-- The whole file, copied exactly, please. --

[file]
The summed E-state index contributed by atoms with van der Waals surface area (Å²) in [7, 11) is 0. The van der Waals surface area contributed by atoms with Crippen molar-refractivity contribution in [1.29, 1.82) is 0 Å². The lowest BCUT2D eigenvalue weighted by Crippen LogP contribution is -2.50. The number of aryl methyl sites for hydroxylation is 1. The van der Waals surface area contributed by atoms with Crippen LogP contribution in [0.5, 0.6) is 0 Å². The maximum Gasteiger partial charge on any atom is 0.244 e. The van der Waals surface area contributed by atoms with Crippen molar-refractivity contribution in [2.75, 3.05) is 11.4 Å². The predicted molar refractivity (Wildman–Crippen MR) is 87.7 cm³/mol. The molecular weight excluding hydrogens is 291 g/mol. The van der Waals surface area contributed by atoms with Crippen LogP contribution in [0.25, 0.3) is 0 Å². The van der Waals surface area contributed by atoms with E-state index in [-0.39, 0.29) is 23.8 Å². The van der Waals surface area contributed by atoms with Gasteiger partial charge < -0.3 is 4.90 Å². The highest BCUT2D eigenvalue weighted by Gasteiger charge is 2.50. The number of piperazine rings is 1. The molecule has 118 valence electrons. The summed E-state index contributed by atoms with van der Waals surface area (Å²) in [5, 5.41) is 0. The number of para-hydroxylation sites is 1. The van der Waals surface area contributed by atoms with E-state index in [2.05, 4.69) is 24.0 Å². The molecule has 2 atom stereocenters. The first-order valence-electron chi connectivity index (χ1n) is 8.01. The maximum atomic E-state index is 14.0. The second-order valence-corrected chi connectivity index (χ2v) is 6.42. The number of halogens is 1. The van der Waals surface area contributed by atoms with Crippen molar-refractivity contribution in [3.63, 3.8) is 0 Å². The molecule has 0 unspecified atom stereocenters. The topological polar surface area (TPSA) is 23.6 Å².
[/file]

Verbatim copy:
The summed E-state index contributed by atoms with van der Waals surface area (Å²) in [7, 11) is 0. The van der Waals surface area contributed by atoms with Crippen molar-refractivity contribution in [1.29, 1.82) is 0 Å². The lowest BCUT2D eigenvalue weighted by Crippen LogP contribution is -2.50. The number of aryl methyl sites for hydroxylation is 1. The van der Waals surface area contributed by atoms with Crippen LogP contribution in [0.5, 0.6) is 0 Å². The maximum Gasteiger partial charge on any atom is 0.244 e. The van der Waals surface area contributed by atoms with Crippen molar-refractivity contribution in [2.75, 3.05) is 11.4 Å². The predicted molar refractivity (Wildman–Crippen MR) is 87.7 cm³/mol. The molecular weight excluding hydrogens is 291 g/mol. The van der Waals surface area contributed by atoms with Crippen LogP contribution in [0.25, 0.3) is 0 Å². The van der Waals surface area contributed by atoms with E-state index in [-0.39, 0.29) is 23.8 Å². The van der Waals surface area contributed by atoms with Gasteiger partial charge < -0.3 is 4.90 Å². The highest BCUT2D eigenvalue weighted by Gasteiger charge is 2.50. The number of piperazine rings is 1. The molecule has 118 valence electrons. The summed E-state index contributed by atoms with van der Waals surface area (Å²) in [5, 5.41) is 0. The number of para-hydroxylation sites is 1. The van der Waals surface area contributed by atoms with E-state index in [2.05, 4.69) is 24.0 Å². The molecule has 2 atom stereocenters. The first-order valence-electron chi connectivity index (χ1n) is 8.01. The maximum atomic E-state index is 14.0. The second-order valence-corrected chi connectivity index (χ2v) is 6.42. The number of halogens is 1. The van der Waals surface area contributed by atoms with Crippen molar-refractivity contribution in [3.63, 3.8) is 0 Å². The molecule has 0 unspecified atom stereocenters. The topological polar surface area (TPSA) is 23.6 Å².